up—Having a racing cam in a motor.
Custom Car—A factory-made American automobile that
has been modified for appearance. In Southwest Virginia the custom
car’s golden era spanned the 1950s and early 1960s, and the
custom car has been the most artistic facet of Southwest Virginia’s
1939 Ford Deluxe convertible custom car combines a Mustang
suspension, a Chevrolet engine, and Desoto bumpers.
deuce street rod is outfitted with many of the comfort features
of modern automobiles.
vehicle specially built for drag racing. Often the dragster frame
is constructed from the ground up rather than being adapted from a
the years dragster designs have led to longer frames and massive
cam—A technique in which the driver pulls out the choke
so that the motor sounds as if it has a racing cam
rod—A pre-1948 car modified in the 1950s or later with
a big motor, often for drag racing. Ford and Chevrolet coupes have
been the favorites among Southwest Virginia hot rod builders, and
hot rods nationwide typically have a similar look.
many hot rod owners kept their cars street legal so they could
drive them daily, other rods were built specifically for the
car—A stock-looking car used for transporting illegal
whiskey. Also referred to as a “hauler.”
Offy engine—A regional term referring to a 1932-51
Ford or Mercury flathead engine with a multi-carb mounted on an aluminum
Offenhauser intake manifold and a set of finned aluminum Offenhauser
Pipes—Exhaust pipes, especially the chrome
portion at the rear of the car. Hot rods and customs have dual pipes
Rake—An automobile stance with the front end lower
than the back. “Rake” is often achieved by putting small
tires (and/or a dropped axle) in the front and large tires in back.
rod—A hot rod which maintains an essentially stock
body despite having typical rod modifications such as a rake, a late-model
engine, and a late-model running gear.
performance modifications are hidden beneath the stock body
of this 1939 Ford resto rod.
Burner—Typically a small Japanese automobile with a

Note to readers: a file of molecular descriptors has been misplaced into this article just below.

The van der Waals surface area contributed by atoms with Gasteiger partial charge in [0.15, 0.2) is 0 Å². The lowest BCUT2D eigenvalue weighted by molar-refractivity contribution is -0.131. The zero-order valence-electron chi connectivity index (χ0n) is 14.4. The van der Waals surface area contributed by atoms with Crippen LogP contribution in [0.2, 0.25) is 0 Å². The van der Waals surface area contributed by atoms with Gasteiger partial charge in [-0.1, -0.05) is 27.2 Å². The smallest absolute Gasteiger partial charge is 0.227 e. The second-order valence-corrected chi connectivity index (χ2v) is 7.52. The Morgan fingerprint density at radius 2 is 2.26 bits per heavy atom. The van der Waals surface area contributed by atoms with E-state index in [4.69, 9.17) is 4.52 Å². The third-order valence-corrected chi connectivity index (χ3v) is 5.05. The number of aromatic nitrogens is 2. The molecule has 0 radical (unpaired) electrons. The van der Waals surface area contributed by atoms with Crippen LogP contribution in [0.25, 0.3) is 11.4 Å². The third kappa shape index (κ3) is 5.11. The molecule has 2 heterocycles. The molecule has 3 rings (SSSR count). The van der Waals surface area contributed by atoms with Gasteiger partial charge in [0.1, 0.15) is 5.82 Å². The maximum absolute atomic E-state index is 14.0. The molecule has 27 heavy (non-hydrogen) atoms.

high-performance engine and minor body modifications. Rice burners
are popular among young males today.
the rice burner is the car of choice for speed fans in their
teens and twenties.
person who builds hot rods and street rods.
Runner—A person who transports illegal whiskey in a
car modified to carry moonshine and liquor-making supplies through
the woods to and from a still site. The car body is cut away so that
the rear of the “skidder” is open like a truck body.
Spinners—Hubcaps with a bar (or bars) that appear to
be spinning when the car is moving. Also called “flippers.”
Squirrel—A person who shows off an automobile by doing
a “burn out” at a stop light or other attention-grabbing
Car—A mid-size open-wheel vehicle for racing on oval
sprint cars, such as this one driven by L. S. Jamison at the
Starkey Speedway (Roanoke County), circa 1954, competed at
oval tracks across Southwest Virginia for decades.
Car—The most commonly raced automobile on oval tracks
today. The modern stock car is engineered for safety and endurance
at high speeds.
earlier times stock car racers adapted an everyday vehicle
to the track rather than build a car from the ground up.
Rod—A pre-1948 car modified to have the same performance
qualities as a hot rod but with the comforts of later vehicles. Street
rods are built for cruising.
Three on the tree—A three-speed standard transmission
with the gear shift attached to the steering column.